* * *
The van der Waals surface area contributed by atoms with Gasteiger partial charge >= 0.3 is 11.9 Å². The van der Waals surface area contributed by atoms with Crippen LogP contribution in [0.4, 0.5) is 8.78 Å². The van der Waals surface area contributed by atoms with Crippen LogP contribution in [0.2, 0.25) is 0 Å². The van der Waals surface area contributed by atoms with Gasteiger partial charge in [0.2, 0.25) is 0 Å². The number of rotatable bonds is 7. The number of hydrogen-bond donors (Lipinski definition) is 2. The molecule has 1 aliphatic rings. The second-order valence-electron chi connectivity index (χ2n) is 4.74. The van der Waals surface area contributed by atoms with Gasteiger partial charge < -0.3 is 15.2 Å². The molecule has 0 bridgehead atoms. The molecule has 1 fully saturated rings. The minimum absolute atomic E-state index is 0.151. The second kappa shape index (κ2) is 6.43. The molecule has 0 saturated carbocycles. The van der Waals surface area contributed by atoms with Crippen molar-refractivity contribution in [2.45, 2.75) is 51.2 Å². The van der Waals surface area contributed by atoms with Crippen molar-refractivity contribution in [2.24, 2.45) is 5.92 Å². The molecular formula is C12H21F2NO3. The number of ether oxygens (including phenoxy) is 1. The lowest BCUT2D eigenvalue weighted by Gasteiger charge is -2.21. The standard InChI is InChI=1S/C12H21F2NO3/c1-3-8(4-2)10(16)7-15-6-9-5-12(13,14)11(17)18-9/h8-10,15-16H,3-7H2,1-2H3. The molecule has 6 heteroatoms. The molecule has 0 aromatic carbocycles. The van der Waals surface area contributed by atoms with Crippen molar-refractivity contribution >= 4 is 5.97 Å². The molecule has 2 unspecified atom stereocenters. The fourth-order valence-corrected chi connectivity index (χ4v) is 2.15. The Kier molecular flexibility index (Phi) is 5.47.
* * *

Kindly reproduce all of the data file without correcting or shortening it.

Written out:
The van der Waals surface area contributed by atoms with Gasteiger partial charge >= 0.3 is 11.9 Å². The van der Waals surface area contributed by atoms with Crippen LogP contribution in [0.4, 0.5) is 8.78 Å². The van der Waals surface area contributed by atoms with Crippen LogP contribution in [0.2, 0.25) is 0 Å². The van der Waals surface area contributed by atoms with Gasteiger partial charge in [0.2, 0.25) is 0 Å². The number of rotatable bonds is 7. The number of hydrogen-bond donors (Lipinski definition) is 2. The molecule has 1 aliphatic rings. The second-order valence-electron chi connectivity index (χ2n) is 4.74. The van der Waals surface area contributed by atoms with Gasteiger partial charge < -0.3 is 15.2 Å². The molecule has 0 bridgehead atoms. The molecule has 1 fully saturated rings. The minimum absolute atomic E-state index is 0.151. The second kappa shape index (κ2) is 6.43. The molecule has 0 saturated carbocycles. The van der Waals surface area contributed by atoms with Crippen molar-refractivity contribution in [2.45, 2.75) is 51.2 Å². The van der Waals surface area contributed by atoms with Crippen molar-refractivity contribution in [2.24, 2.45) is 5.92 Å². The molecular formula is C12H21F2NO3. The number of ether oxygens (including phenoxy) is 1. The lowest BCUT2D eigenvalue weighted by Gasteiger charge is -2.21. The standard InChI is InChI=1S/C12H21F2NO3/c1-3-8(4-2)10(16)7-15-6-9-5-12(13,14)11(17)18-9/h8-10,15-16H,3-7H2,1-2H3. The molecule has 6 heteroatoms. The molecule has 0 aromatic carbocycles. The van der Waals surface area contributed by atoms with Crippen molar-refractivity contribution >= 4 is 5.97 Å². The molecule has 2 unspecified atom stereocenters. The fourth-order valence-corrected chi connectivity index (χ4v) is 2.15. The Kier molecular flexibility index (Phi) is 5.47.